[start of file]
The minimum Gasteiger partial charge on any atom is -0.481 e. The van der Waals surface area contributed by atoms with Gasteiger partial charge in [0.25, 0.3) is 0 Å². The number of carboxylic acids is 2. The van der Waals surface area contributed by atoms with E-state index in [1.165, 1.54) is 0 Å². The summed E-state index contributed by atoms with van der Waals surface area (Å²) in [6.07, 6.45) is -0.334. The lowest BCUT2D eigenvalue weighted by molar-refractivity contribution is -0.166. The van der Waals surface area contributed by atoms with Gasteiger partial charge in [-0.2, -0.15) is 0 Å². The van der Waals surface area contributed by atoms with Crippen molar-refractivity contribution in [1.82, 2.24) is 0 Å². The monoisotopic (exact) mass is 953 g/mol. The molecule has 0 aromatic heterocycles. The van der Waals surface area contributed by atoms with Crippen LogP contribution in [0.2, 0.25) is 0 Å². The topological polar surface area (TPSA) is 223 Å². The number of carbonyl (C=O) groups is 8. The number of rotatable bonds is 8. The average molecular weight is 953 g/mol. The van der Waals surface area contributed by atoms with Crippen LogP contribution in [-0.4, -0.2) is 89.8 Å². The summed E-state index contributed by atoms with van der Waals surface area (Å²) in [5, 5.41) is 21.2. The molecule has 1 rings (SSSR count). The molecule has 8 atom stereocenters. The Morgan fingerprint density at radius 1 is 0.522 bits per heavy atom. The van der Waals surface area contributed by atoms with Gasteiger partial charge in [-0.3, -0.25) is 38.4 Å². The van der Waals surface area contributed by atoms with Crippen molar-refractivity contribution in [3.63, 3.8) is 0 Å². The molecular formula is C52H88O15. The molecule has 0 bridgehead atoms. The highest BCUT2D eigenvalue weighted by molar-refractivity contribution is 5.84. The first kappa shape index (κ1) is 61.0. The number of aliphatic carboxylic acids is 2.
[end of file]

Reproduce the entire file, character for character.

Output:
The minimum Gasteiger partial charge on any atom is -0.481 e. The van der Waals surface area contributed by atoms with Gasteiger partial charge in [0.25, 0.3) is 0 Å². The number of carboxylic acids is 2. The van der Waals surface area contributed by atoms with E-state index in [1.165, 1.54) is 0 Å². The summed E-state index contributed by atoms with van der Waals surface area (Å²) in [6.07, 6.45) is -0.334. The lowest BCUT2D eigenvalue weighted by molar-refractivity contribution is -0.166. The van der Waals surface area contributed by atoms with Gasteiger partial charge in [-0.2, -0.15) is 0 Å². The van der Waals surface area contributed by atoms with Crippen molar-refractivity contribution in [1.82, 2.24) is 0 Å². The monoisotopic (exact) mass is 953 g/mol. The molecule has 0 aromatic heterocycles. The van der Waals surface area contributed by atoms with Crippen LogP contribution in [0.2, 0.25) is 0 Å². The topological polar surface area (TPSA) is 223 Å². The number of carbonyl (C=O) groups is 8. The number of rotatable bonds is 8. The average molecular weight is 953 g/mol. The van der Waals surface area contributed by atoms with Crippen LogP contribution in [-0.4, -0.2) is 89.8 Å². The summed E-state index contributed by atoms with van der Waals surface area (Å²) in [5, 5.41) is 21.2. The molecule has 1 rings (SSSR count). The molecule has 8 atom stereocenters. The Morgan fingerprint density at radius 1 is 0.522 bits per heavy atom. The van der Waals surface area contributed by atoms with Gasteiger partial charge in [-0.3, -0.25) is 38.4 Å². The van der Waals surface area contributed by atoms with Crippen molar-refractivity contribution in [3.63, 3.8) is 0 Å². The molecular formula is C52H88O15. The molecule has 0 bridgehead atoms. The highest BCUT2D eigenvalue weighted by molar-refractivity contribution is 5.84. The first kappa shape index (κ1) is 61.0. The number of aliphatic carboxylic acids is 2.